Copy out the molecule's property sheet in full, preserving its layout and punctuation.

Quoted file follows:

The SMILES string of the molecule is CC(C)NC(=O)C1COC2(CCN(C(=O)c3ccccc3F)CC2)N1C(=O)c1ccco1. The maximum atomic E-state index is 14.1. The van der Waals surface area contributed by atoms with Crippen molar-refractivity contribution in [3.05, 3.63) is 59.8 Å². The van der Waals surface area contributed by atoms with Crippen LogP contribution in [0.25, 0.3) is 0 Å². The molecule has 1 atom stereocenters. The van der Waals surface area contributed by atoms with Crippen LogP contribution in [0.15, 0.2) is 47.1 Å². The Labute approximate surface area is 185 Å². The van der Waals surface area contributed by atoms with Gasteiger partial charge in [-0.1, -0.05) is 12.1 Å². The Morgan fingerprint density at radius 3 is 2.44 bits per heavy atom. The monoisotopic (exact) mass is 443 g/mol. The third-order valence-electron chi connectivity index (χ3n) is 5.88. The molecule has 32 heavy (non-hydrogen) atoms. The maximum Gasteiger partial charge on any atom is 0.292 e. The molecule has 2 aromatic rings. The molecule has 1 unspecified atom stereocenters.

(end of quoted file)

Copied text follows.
The SMILES string of the molecule is CC(C)NC(=O)C1COC2(CCN(C(=O)c3ccccc3F)CC2)N1C(=O)c1ccco1. The maximum atomic E-state index is 14.1. The van der Waals surface area contributed by atoms with Crippen molar-refractivity contribution in [3.05, 3.63) is 59.8 Å². The van der Waals surface area contributed by atoms with Crippen LogP contribution in [0.25, 0.3) is 0 Å². The molecule has 1 atom stereocenters. The van der Waals surface area contributed by atoms with Crippen LogP contribution in [0.15, 0.2) is 47.1 Å². The Labute approximate surface area is 185 Å². The van der Waals surface area contributed by atoms with Gasteiger partial charge in [-0.1, -0.05) is 12.1 Å². The Morgan fingerprint density at radius 3 is 2.44 bits per heavy atom. The monoisotopic (exact) mass is 443 g/mol. The third-order valence-electron chi connectivity index (χ3n) is 5.88. The molecule has 32 heavy (non-hydrogen) atoms. The maximum Gasteiger partial charge on any atom is 0.292 e. The molecule has 2 aromatic rings. The molecule has 1 unspecified atom stereocenters.